It’s interesting isn’t it – the whole assessment as driver for pedagogy? It’s what I would say most English teachers in NSW have been ‘trained’ to do via PD sessions led by the likes of Karen Yager and Prue Greene. When planning a unit of work (and for most of us now this is a ‘conceptual planning model’) the instruction is to design the assessment first and then create the rest of the ‘learning activities’ to lead up to this assessment. It’s not overly a bad model, if done well and in the spirit of assessment for learning – that is the final assessment is a product that students ‘work towards’ with the aid of feedback (peer, self and teacher) throughout the unit leading up to submission of task. BUT serious, serious problems are encountered when the assessment us poorly crafted – essentially it is a task that is simply an ‘assessment of learning’ that is clear to the teacher (as it is typically written in teacher-babble with an impenetrably babbly marking criteria) but not the student and more often than not is a veiled HSC-style essay task. Basically the students spend 5-7 weeks ‘working towards’ an analysis essay … if they’re lucky they’ll get some feedback on a draft, so they might ‘learn’ to write an essay analysing (more like technique-vomiting) a text or two.

    So what then is informing pedagogy? The HSC. A big surprise? No.

    I just wrote this but then had a think and I don’t think it’s right but wanna share it anyway: So whether you’re using challenge, inquire or project based learning it doesn’t matter so much. What matters is the assessment because this will drive your pedagogy. Designing a great assessment is damn hard to do … I haven’t mastered it and don’t imagine I will anytime soon.

    Hmmm … your pedagogy will influence your assessment style. (Notice how this point is contrary to what I just said … thoughts in action often are, lol) If you choose an inquiry/constructivist approach to teaching like those you have identified above, then this will shape the types of assessment you set. (ASIDE: The problem is the heavy emphasis on ‘program writing’ that we have in NSW – everywhere probably. I find it inherently problematic to put down on paper exactly what will be taught when … life is evolving daily with amazing and disturbing things happening on both a micro and macro level – we should remain flexible, open to change. A program is a static construct that forces teachers to ‘stick to the program’ and not diverge from the path – look, great teachers will diverge program or not and I know how helpful these programs are to new teachers and to ‘checking’ we’re all being good teacher citizens following the syllabus etc … but I find them annoyingly limiting.) Assessment for learning (feedback) is critical to all inquiry learning – if not included then the teaching approach is floored. There is no gain in letting students flail around trying to ‘inquire’ without receiving feedback (self, peer, teacher). Project-based learning is very much about the scaffolding I think – getting the students to set goals, plan and reflect on learning is central. The un-packing of the project occurs by assessing throughout the project – beginning (a project plan or initial investigation), middle (product, draft product) and end (presentation of learning/product). It’s easy to see how using this pedagogy necessarily informs your assessment. Our job as English teachers working within the current context of HSC pressure is to work out how a PBL approach can ‘fit’ within the existing assessment schedule. I know I’ve said this before but I think assessment MUST change is teaching is to change.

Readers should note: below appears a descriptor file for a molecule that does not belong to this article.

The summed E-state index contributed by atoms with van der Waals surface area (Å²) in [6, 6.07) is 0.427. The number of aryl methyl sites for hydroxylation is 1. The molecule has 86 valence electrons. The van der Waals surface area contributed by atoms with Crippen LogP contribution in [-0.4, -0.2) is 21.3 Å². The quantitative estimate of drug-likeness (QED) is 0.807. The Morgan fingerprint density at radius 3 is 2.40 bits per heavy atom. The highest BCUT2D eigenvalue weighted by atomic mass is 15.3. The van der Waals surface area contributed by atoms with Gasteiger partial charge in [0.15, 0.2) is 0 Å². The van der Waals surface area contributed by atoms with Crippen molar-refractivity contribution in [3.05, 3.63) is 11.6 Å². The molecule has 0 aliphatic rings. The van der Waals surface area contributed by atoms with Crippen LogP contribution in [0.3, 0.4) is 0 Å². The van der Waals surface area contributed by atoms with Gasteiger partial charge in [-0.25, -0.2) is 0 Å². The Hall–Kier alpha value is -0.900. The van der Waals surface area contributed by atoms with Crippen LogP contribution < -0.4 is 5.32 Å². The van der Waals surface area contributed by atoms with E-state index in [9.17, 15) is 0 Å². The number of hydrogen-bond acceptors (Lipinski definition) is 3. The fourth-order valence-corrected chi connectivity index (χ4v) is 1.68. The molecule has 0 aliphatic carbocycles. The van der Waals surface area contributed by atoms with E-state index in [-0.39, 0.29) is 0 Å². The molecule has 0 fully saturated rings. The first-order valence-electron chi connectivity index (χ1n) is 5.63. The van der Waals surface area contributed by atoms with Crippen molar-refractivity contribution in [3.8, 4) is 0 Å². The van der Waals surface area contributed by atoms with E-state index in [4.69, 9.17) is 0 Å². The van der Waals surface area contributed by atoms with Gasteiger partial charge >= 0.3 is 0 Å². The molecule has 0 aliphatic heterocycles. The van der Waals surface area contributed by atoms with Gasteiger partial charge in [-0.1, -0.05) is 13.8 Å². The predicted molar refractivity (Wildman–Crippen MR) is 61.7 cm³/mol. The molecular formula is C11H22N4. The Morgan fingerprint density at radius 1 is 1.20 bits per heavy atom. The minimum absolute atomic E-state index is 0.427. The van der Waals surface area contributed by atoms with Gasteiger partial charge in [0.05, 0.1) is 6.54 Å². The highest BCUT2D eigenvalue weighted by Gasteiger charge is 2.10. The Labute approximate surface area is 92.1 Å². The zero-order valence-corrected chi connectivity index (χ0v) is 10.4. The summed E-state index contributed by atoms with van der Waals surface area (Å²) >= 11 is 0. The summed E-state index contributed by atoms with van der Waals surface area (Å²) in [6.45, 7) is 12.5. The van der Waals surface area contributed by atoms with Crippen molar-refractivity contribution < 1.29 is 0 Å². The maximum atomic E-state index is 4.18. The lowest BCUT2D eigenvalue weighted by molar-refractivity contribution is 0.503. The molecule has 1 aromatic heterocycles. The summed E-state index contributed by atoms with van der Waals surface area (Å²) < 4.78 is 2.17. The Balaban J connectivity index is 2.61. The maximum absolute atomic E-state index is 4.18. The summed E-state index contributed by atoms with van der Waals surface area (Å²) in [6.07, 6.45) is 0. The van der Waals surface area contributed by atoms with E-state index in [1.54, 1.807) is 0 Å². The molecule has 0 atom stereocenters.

I guess you left out problem-based learning which is more teacher-directed and unless scaffolded well with embedded ‘expert’ lessons and feedback then it seems to not be terribly effective. It’s great in terms of those ‘soft-skills’ we know kids need, but seems to fail a bit on the ‘knowledge’ stuff.

    Because I’m very new to this whole thing I can’t give you any help with the relationship between the three approaches outlined – as I have stated elsewhere, I am skeptical of CBL simply because it has a corporate brand attached (apple) and I find that worrying. I’m sure that it’s a great approach and it appears to have very many similar traits to project-based learning …

    I did have a cool site I used to check out that explained the difference between problem, project and challenge based learning … if I find it I will share it with you.

    Oh, and I think your last task would be great with a presentation and seems to be a great opportunity for the project-based learning framework … the students would really value hearing about their peers’ lesson plans. One of the really cool things about PBL presentations is the use of questions, get the students to use the ‘I like …’ and ‘I wonder …’ questioning strategy so presenter is engaged in a ‘defense’ of product discussion.

    Sorry for the rant – going to post this on my blog now and see if I can get some challenge based learning advocates to rip me to shreds, lol!

    • #4 by kmcg2375 on September 9, 2011 - 1:54 am

      Yay – do it, do it! I still don’t know what PROBLEM based learning is, so I look forward to your write up 🙂

      I am still not 100% behind challenge based learning, but I think it gives a name to a special set of rules in project based learning. i.e. there is a ‘project’, in the broad sense, but it is not presentation based and you can’t progress in your personal learning sequence until you meet designated challenges.

      One example from my own schooling that comes to mind is of a very innovative Maths teacher I had in year 8 and her approach to assessment and learning as a challenge. There was a chart on the wall of the topics you had to master. In her class, because we were G&T kids, she made 80% in a topic test the ‘pass’ mark. So that was the challenge – study hard enough until you thought you could take the test for a certain topic and get at least 80%.
      We could reattempt the test three times and then we had to have a meeting/tutorial with the teacher.
      There was a big emphasis on peer tutoring – if your friend had already passed a topic test, they were encouraged to tutor you to help you pass. Groups of friends chose to do the same topic as each other so they could sit together and talk while they helped each other out. Sometimes it felt like ‘cheating’…but peer tutoring often does, imo! It is so firmly ingrained in us that we’re not supposed to get help with out work. Wow, huh?

      So that example – it’s not a project, not a problem, and not an inquiry. But I think maybe it was challenge based learning…and it was my favourite experience of learning in Mathematics, bar none. That’s saying something!

  4. #5 by bhewes on September 8, 2011 - 9:17 pm

    Just re-read post posting and there are SERIOUS spelling and grammatical errors in that post – oh the shame! Don’t judge me on my failure to edit ;0)

    (see how I self-assessed there, see that? lol)

  5. #6 by Cecily on September 26, 2011 - 8:18 pm

    Not a comment on PBL. Just a huge thank you for your link to transmedia and my discovery of little Alice! What a treat! What ideas it sent racing! Hope you don’t mind that I have forwarded the link on to lots of English teaching friends.

  1. Response to Kelli: What comes first in PBL? « Bianca's Blog